Tax dodgers have left the Inland Revenue Department (IRD) a billion dollars short, according to Chartered Accountants Australia and New Zealand (CA ANZ).

This figure is central to recommendations put forward by CA ANZ in its submission to the Government's Tax Working Group, which is currently examining structure and fairness of New Zealand's tax structure.

The billion dollar amount is based on a Victoria University and IRD study released in April showing that New Zealand is missing out on about $800 million in its annual tax take due to the country's self-employed under-reporting their income by about 20 per cent.

John Cuthbertson, New Zealand Tax Lead for CA ANZ, said that when other legal entities such as companies are included the amount of undeclared tax from the shadow economy is likely to be in excess of $1 billion a year.

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"This figure is actually conservative," Cuthbertson told the Herald.

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Cuthbertson said CA ANZ is urging the Government to address this because it is one of the easier ways in which the Government could increase its annual tax haul.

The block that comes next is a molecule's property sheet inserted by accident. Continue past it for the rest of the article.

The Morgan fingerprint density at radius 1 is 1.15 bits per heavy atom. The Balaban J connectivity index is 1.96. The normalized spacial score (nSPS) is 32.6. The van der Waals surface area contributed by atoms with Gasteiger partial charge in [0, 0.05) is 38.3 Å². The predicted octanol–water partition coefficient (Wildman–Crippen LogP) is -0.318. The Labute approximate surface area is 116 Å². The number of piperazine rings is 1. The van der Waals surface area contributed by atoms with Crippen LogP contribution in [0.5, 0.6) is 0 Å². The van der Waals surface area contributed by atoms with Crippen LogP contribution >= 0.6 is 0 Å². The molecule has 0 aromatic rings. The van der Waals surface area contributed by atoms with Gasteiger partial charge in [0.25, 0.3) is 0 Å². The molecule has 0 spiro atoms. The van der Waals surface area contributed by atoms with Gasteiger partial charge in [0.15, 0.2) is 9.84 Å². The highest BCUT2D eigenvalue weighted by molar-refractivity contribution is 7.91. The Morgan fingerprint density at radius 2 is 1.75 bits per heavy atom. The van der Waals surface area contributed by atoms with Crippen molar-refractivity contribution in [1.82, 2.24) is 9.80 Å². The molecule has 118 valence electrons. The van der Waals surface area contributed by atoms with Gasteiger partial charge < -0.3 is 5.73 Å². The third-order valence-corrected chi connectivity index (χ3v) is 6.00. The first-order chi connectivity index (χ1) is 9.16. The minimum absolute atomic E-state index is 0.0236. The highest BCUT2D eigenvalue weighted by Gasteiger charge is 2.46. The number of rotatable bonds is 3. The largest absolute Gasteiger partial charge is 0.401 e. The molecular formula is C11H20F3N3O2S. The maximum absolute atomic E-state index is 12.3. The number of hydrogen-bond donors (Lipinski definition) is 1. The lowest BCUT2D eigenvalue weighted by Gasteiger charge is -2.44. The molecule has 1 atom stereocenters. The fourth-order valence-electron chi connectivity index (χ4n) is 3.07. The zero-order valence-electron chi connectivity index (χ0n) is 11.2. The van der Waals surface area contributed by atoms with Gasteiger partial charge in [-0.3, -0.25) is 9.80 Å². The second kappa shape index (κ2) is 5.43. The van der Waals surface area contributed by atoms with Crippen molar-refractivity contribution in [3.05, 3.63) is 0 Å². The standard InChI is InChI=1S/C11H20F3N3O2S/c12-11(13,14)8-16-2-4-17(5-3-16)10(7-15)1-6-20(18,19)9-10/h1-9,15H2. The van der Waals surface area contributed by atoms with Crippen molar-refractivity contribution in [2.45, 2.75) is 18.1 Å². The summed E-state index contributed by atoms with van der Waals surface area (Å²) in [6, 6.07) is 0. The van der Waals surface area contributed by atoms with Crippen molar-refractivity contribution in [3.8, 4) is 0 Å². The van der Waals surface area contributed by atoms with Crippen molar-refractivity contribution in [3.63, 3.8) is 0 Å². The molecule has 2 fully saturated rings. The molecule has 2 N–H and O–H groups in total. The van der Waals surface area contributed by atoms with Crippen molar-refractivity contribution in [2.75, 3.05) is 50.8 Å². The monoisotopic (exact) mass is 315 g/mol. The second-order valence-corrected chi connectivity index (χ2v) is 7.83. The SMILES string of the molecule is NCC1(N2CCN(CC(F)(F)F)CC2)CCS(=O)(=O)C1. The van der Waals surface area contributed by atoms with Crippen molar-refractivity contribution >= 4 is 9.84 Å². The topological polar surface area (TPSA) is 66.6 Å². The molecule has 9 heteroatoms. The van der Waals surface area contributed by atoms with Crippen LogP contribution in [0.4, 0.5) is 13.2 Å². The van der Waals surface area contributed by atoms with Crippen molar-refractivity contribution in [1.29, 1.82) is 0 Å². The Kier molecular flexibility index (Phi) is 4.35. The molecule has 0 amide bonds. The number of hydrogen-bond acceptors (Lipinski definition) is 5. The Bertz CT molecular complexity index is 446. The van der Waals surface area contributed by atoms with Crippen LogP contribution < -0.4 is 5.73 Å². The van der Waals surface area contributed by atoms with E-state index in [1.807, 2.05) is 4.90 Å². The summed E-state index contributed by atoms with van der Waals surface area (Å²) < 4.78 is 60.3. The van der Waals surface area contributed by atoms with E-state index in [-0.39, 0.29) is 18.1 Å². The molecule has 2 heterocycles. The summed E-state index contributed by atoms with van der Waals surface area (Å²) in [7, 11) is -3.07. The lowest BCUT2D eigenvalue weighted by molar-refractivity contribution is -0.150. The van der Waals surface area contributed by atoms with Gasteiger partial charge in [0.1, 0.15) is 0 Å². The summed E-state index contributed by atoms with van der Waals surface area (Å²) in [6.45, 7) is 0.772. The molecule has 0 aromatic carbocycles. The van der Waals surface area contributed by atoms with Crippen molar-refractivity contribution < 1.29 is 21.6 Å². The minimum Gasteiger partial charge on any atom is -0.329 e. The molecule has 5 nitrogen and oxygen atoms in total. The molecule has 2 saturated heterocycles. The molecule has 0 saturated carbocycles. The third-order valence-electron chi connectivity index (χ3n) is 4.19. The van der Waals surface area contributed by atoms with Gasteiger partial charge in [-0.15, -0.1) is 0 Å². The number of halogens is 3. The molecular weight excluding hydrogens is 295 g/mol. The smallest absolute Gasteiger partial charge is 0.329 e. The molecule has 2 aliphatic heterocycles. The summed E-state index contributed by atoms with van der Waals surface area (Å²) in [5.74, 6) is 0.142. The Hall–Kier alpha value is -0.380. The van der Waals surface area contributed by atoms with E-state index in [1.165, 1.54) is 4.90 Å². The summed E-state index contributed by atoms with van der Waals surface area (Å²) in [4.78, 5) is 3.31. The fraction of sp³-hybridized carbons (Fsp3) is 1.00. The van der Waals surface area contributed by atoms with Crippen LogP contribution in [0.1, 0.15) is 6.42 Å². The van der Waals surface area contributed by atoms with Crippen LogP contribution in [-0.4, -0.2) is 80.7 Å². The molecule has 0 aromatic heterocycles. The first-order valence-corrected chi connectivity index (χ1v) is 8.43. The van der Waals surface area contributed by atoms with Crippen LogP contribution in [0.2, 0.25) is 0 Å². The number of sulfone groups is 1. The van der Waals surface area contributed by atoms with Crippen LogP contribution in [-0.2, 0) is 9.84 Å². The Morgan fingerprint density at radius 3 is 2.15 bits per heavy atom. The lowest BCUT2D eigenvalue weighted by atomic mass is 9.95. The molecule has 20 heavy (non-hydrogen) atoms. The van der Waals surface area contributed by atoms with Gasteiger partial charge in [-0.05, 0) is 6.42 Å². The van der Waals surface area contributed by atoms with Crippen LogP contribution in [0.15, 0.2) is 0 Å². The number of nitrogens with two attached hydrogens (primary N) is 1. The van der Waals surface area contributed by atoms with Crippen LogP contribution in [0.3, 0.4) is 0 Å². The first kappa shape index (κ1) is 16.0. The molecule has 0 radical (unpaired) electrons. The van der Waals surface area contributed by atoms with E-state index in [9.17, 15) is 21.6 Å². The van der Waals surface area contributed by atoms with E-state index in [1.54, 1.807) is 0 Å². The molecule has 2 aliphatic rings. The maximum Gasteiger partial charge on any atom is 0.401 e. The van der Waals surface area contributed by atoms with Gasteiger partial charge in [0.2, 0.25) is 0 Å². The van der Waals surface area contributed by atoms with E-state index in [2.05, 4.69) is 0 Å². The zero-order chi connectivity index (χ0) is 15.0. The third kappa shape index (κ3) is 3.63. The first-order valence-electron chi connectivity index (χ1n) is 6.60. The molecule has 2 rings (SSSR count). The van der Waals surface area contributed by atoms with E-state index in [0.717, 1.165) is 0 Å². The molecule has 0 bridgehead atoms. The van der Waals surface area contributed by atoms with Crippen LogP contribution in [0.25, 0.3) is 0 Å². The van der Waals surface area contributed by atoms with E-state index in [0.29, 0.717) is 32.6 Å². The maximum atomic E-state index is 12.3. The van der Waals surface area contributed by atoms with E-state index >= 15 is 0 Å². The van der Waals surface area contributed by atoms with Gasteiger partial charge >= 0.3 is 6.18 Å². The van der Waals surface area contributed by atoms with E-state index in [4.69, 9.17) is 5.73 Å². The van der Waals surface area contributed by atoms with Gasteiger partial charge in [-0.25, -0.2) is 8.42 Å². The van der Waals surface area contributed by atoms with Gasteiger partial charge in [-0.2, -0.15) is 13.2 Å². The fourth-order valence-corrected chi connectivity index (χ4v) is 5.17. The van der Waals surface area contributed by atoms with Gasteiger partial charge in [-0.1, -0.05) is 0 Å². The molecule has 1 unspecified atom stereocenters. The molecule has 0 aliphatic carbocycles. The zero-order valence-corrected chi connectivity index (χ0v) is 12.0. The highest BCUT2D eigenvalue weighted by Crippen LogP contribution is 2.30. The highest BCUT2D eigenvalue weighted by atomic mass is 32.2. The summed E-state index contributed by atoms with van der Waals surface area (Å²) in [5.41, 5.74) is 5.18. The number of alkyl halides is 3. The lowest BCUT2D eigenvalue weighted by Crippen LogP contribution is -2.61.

He said that rather than putting pressure on other areas and looking to alter existing laws, the Government should first look into ensuring it gets the full amount due in a given tax year.

"This should be the first cab off the rank," he said.

Cuthbertson said the shadow economy's potential tax gap is equivalent to the Government's annual commitment to the Provincial Growth Fund, which will invest in regional development.

He also pointed to the Government's previous success in this space, saying that the additional $83 million in funding given to the IRD since 2010 to combat the shadow economy has delivered results.

"Inland Revenue uncovered $159 million in tax in the 2016 year alone and significant amounts in all years since 2010," Cuthbertson said.

Cuthbertson added that work needed to be done in changing Kiwi attitudes to tax evasion.

"Under-reported income, manipulating your expenses and slipping a tradesman some bank notes, is not okay," he said.

"It's not a victimless crime. There's a cost to this behaviour and that cost is less money for health and education, social housing and the huge range of government services in need of more money."

Cuthbertson said that various international markets have successfully managed to increase tax collection by educating taxpayers, making compliance simpler, reducing opportunities, increasing detection and reinforcing social norms.

He said these steps should come well before the Government puts pressure on other areas of taxation.